Dear Dfcu Bank,
I have seen your cowardly threats, sent through your lawyers.
Your board chairperson, Managing Director, Executive Director, your spokesperson and your PR agency; all have my phone number and email.
This is either because I have either contacted them variously over the last couple of weeks or they have worked with me in various other capacities before- but either way, they could have reached out to me, instead of trying to blackmail me with these empty threats. This is not the first time and probably won’t be the last, but I will go ahead and defend myself, in the best way I know how to- with words.
First of all I do believe these threats are aimed at gagging the media, considering that the recent Auditor General’s report showed that Bank of Uganda officials not only sold to you the failed Crane Bank under mysterious superfast circumstances and at a sweetheart price of Shs200bn payable over a period of 30 months and that the same officials either negligently and or intentionally failed to charge dfcu interest on this transaction; causing Ugandans, a loss of UGX39.5 billion.
The same report also showed that BoU officials secretly transferred an undisclosed amount of Crane Bank bad loans to dfcu Bank – undisclosed because there was no agreement and or schedule of loans and the corresponding collateral.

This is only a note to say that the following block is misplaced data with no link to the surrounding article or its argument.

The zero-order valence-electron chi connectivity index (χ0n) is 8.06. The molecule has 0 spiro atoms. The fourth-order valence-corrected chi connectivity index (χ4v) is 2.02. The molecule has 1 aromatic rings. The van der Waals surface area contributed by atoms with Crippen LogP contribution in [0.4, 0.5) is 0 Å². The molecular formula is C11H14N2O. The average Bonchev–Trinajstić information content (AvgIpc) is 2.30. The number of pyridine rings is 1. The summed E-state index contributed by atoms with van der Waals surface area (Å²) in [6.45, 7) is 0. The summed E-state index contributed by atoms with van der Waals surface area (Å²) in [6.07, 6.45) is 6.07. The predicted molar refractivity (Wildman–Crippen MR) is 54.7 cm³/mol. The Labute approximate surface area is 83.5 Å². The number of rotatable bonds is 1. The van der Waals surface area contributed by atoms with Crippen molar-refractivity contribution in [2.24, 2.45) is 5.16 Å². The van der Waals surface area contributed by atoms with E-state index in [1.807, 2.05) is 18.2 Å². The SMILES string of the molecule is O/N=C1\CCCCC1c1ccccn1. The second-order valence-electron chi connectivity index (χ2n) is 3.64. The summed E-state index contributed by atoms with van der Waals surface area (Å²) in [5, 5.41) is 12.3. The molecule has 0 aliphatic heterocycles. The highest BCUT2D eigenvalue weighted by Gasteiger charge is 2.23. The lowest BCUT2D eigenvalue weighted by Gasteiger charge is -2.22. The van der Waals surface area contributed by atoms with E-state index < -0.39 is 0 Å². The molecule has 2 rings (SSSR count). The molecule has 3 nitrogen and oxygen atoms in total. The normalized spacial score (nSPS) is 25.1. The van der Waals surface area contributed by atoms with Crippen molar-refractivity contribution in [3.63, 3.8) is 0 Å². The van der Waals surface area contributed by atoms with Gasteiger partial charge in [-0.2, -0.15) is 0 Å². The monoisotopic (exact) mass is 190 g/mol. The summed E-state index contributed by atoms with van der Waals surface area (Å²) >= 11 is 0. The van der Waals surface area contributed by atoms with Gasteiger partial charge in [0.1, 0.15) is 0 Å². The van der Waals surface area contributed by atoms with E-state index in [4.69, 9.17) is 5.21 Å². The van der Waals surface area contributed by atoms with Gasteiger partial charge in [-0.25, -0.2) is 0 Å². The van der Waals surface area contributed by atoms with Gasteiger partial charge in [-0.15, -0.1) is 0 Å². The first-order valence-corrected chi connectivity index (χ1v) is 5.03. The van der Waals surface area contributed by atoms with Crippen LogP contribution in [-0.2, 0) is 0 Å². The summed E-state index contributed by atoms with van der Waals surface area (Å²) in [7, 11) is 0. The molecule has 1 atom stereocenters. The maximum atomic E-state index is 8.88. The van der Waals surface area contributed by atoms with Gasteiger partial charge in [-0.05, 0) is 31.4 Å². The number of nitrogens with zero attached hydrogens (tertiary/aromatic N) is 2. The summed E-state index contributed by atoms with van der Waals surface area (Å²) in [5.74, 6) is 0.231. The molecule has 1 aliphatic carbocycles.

It has also since come to light that during this highly controversial sale, Bank of Uganda, Crane Bank (in liquidation) and dfcu shared and or continue to share lawyers- namely AF Mpanga (Bowmans) and Sebalu & Lule Advocates, at various levels of the transaction. It is also not a secret that some or all of these law firms, who are also debt collectors for dfcu Bank and or Bank of Uganda are also cashing on these debt collections, big time in form of 5% commissions.
We also know- by the way from the media- that a certain Bank of Uganda official who presided over the Crane Bank sale, has lots of unexplainable riches.
Maybe your threats to sue, should have started with a preamble explaining all the above issues to Ugandans. I know, all the above may be legal- for now, but that does not necessarily make them right.
Is dfcu illiquid?